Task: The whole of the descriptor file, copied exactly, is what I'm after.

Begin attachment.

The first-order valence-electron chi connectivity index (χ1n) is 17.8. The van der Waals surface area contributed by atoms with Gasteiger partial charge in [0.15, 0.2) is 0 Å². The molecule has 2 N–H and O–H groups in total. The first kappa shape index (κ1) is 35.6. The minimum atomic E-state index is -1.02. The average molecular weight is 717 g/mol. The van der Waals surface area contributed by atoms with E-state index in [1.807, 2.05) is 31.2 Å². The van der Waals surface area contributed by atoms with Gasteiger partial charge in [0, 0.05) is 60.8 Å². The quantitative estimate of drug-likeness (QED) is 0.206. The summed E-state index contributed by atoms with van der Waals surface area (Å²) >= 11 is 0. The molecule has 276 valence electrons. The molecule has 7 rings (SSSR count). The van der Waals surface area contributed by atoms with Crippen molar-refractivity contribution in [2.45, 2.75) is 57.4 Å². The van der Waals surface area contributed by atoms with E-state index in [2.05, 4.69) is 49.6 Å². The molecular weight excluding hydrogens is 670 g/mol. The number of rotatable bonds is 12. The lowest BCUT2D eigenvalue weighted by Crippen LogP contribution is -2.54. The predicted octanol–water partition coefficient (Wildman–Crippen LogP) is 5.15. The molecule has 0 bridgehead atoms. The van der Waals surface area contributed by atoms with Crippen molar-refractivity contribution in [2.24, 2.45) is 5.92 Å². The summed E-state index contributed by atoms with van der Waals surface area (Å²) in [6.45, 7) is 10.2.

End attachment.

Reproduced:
The first-order valence-electron chi connectivity index (χ1n) is 17.8. The van der Waals surface area contributed by atoms with Gasteiger partial charge in [0.15, 0.2) is 0 Å². The molecule has 2 N–H and O–H groups in total. The first kappa shape index (κ1) is 35.6. The minimum atomic E-state index is -1.02. The average molecular weight is 717 g/mol. The van der Waals surface area contributed by atoms with E-state index in [1.807, 2.05) is 31.2 Å². The van der Waals surface area contributed by atoms with Gasteiger partial charge in [0, 0.05) is 60.8 Å². The quantitative estimate of drug-likeness (QED) is 0.206. The summed E-state index contributed by atoms with van der Waals surface area (Å²) >= 11 is 0. The molecule has 276 valence electrons. The molecule has 7 rings (SSSR count). The van der Waals surface area contributed by atoms with Crippen molar-refractivity contribution in [2.45, 2.75) is 57.4 Å². The van der Waals surface area contributed by atoms with E-state index in [2.05, 4.69) is 49.6 Å². The molecular weight excluding hydrogens is 670 g/mol. The number of rotatable bonds is 12. The lowest BCUT2D eigenvalue weighted by Crippen LogP contribution is -2.54. The predicted octanol–water partition coefficient (Wildman–Crippen LogP) is 5.15. The molecule has 0 bridgehead atoms. The van der Waals surface area contributed by atoms with Crippen molar-refractivity contribution in [2.24, 2.45) is 5.92 Å². The summed E-state index contributed by atoms with van der Waals surface area (Å²) in [6.45, 7) is 10.2.